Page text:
Unless you’ve been living under a rock, you’ve probably read about the mysterious sightings of dead birds dropping out of the sky, and millions of dead fish and sea mammals washing ashore, all over the world.
The news started with a report on New Year’s Eve of redwing blackbirds falling out of the sky in Arkansas — and soon steamrolled into reports of sudden animal deaths of shellfish, sea mammals and birds, sometimes by the tons, dying suddenly en masse all over the globe.
Dozens of official theories and explanations have been offered for this “aflockalypse” — from fireworks and unusually cold weather to bible scholars saying it’s the day of reckoning and New Agers blaming it on aliens or 2012.
But today’s latest theory about this sudden flock of animal deaths is that it’s because of social media!
Twitter, Facebook, mobile devices, blogs and instant, citizen media enable stories that would have once been local, or not even reported, are now global news.
As more and more of us report our news instantly on Twitter and it shows up immediately in Google search engines, this kind of mass reporting of simple, ordinary things, all over the world, can suddenly looks like a huge outbreak.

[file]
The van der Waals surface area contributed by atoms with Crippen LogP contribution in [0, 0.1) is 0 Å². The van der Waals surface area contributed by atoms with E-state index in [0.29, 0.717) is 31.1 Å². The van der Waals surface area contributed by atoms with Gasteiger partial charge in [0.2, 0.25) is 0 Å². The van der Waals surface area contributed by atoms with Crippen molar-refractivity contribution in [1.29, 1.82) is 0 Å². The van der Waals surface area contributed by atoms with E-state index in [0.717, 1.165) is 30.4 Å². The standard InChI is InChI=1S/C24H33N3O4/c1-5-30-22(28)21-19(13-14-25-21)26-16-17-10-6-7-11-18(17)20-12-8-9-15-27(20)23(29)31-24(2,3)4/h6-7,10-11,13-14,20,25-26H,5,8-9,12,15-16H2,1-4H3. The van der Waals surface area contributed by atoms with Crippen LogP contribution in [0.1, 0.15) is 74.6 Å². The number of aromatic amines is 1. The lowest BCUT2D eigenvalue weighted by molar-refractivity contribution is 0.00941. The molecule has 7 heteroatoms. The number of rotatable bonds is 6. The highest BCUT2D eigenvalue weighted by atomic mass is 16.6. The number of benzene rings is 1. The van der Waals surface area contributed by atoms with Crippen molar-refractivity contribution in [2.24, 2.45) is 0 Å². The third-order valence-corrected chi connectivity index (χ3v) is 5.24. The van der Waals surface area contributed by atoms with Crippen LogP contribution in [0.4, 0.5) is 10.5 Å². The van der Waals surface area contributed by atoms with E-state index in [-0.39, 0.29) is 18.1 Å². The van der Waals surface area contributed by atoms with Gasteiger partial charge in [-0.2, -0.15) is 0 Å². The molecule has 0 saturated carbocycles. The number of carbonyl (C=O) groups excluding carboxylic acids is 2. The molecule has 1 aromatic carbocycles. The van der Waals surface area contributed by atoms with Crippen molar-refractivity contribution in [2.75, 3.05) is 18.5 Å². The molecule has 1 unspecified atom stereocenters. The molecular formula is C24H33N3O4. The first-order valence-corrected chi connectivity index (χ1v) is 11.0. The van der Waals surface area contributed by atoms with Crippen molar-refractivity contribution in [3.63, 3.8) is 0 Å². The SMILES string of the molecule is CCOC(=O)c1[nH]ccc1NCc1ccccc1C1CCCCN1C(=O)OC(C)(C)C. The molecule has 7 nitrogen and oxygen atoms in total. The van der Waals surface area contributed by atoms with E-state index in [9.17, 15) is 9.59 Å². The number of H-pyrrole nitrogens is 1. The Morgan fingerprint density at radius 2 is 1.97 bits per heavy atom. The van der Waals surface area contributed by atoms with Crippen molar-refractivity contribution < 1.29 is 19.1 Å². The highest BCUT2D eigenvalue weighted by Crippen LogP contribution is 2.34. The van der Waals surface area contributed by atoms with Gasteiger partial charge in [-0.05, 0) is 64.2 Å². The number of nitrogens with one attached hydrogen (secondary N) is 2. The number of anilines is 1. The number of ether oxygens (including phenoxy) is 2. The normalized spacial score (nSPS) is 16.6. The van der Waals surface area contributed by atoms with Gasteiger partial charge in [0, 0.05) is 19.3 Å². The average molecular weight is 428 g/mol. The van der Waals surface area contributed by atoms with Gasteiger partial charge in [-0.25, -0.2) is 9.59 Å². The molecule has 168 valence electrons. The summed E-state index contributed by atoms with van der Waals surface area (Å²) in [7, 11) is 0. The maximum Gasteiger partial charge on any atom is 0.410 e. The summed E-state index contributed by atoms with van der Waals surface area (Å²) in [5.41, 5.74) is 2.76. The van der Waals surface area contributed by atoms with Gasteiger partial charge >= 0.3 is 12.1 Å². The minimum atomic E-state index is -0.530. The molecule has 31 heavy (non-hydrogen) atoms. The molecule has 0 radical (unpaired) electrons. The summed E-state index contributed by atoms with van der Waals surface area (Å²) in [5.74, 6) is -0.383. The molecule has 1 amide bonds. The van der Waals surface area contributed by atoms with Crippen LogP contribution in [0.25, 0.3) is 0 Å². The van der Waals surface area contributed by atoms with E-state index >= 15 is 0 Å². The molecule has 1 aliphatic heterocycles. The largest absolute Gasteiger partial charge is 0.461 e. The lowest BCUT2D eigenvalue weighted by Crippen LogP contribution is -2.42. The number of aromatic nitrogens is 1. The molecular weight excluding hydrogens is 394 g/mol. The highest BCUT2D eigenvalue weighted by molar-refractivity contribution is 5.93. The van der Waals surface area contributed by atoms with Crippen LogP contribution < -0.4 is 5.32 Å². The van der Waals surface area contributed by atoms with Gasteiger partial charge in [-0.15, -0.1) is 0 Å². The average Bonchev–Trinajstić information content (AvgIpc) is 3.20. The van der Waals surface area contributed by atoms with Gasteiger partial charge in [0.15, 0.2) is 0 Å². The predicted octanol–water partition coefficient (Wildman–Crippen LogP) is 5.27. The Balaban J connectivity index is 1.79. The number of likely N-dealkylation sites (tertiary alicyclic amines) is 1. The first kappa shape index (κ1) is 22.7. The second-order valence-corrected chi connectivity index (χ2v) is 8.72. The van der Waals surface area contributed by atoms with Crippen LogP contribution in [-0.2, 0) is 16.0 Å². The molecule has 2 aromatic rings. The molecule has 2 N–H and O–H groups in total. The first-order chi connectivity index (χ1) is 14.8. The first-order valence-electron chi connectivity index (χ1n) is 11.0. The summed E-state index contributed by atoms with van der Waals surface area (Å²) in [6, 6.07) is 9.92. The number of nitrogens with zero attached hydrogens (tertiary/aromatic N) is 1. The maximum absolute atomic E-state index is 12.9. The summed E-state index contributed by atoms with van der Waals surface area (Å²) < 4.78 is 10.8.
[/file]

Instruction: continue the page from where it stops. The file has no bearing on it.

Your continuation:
But are these stories that back in the era of local news reporting, may have only made the local TV news or a the back pages of small town paper?
Or is this the first example of citizen journalists revealing a truth that would have otherwise never been revealed before the social media era?
A fascinating example of community-generated collaborative media is here, in a Google map of the sudden animal death sightings.
It will be fascinating to see if the massive bird deaths are simply a series of linked coincidences, brought to light by social media — or if indeed there truly is something fishy about this “aflockalypse.”
Here’s a story in the citizen-generated Examiner that offers social media as the possible excuse:
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